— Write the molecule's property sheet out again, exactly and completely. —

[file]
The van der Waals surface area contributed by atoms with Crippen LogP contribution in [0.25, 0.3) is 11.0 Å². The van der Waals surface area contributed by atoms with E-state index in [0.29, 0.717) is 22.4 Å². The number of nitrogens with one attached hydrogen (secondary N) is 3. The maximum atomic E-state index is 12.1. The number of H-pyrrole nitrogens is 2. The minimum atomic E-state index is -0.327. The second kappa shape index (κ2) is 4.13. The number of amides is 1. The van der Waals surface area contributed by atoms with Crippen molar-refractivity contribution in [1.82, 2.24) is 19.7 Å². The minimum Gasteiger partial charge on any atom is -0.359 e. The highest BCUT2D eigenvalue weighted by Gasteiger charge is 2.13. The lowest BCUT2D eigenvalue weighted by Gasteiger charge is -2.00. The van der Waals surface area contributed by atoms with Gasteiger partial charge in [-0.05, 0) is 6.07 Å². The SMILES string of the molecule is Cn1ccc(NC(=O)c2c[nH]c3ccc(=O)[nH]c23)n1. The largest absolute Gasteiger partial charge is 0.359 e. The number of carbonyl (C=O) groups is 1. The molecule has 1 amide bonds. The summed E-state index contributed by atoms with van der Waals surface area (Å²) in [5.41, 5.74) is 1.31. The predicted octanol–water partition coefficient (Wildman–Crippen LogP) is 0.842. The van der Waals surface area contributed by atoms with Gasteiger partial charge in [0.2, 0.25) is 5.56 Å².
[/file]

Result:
The van der Waals surface area contributed by atoms with Crippen LogP contribution in [0.25, 0.3) is 11.0 Å². The van der Waals surface area contributed by atoms with E-state index in [0.29, 0.717) is 22.4 Å². The number of nitrogens with one attached hydrogen (secondary N) is 3. The maximum atomic E-state index is 12.1. The number of H-pyrrole nitrogens is 2. The minimum atomic E-state index is -0.327. The second kappa shape index (κ2) is 4.13. The number of amides is 1. The van der Waals surface area contributed by atoms with Crippen molar-refractivity contribution in [1.82, 2.24) is 19.7 Å². The minimum Gasteiger partial charge on any atom is -0.359 e. The highest BCUT2D eigenvalue weighted by Gasteiger charge is 2.13. The lowest BCUT2D eigenvalue weighted by Gasteiger charge is -2.00. The van der Waals surface area contributed by atoms with Gasteiger partial charge in [-0.05, 0) is 6.07 Å². The SMILES string of the molecule is Cn1ccc(NC(=O)c2c[nH]c3ccc(=O)[nH]c23)n1. The largest absolute Gasteiger partial charge is 0.359 e. The number of carbonyl (C=O) groups is 1. The molecule has 1 amide bonds. The summed E-state index contributed by atoms with van der Waals surface area (Å²) in [5.41, 5.74) is 1.31. The predicted octanol–water partition coefficient (Wildman–Crippen LogP) is 0.842. The van der Waals surface area contributed by atoms with Gasteiger partial charge in [0.2, 0.25) is 5.56 Å².